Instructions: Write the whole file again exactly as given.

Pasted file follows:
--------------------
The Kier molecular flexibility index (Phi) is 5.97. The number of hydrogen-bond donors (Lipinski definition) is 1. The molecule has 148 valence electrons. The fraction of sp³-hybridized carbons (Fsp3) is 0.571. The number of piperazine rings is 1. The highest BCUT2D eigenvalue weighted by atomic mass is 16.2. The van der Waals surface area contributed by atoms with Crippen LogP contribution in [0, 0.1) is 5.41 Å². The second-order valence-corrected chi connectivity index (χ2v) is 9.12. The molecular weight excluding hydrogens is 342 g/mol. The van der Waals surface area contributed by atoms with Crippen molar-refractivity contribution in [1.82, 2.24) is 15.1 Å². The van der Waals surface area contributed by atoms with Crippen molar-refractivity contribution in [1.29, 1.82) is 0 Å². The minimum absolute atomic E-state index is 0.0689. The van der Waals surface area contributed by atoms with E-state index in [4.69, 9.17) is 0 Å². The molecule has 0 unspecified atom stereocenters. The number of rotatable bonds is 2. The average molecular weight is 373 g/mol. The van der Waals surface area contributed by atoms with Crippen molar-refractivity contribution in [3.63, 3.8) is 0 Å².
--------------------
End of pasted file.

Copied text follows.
The Kier molecular flexibility index (Phi) is 5.97. The number of hydrogen-bond donors (Lipinski definition) is 1. The molecule has 148 valence electrons. The fraction of sp³-hybridized carbons (Fsp3) is 0.571. The number of piperazine rings is 1. The highest BCUT2D eigenvalue weighted by atomic mass is 16.2. The van der Waals surface area contributed by atoms with Crippen LogP contribution in [0, 0.1) is 5.41 Å². The second-order valence-corrected chi connectivity index (χ2v) is 9.12. The molecular weight excluding hydrogens is 342 g/mol. The van der Waals surface area contributed by atoms with Crippen molar-refractivity contribution in [1.82, 2.24) is 15.1 Å². The van der Waals surface area contributed by atoms with Crippen molar-refractivity contribution in [1.29, 1.82) is 0 Å². The minimum absolute atomic E-state index is 0.0689. The van der Waals surface area contributed by atoms with E-state index in [4.69, 9.17) is 0 Å². The molecule has 0 unspecified atom stereocenters. The number of rotatable bonds is 2. The average molecular weight is 373 g/mol. The van der Waals surface area contributed by atoms with Crippen molar-refractivity contribution in [3.63, 3.8) is 0 Å².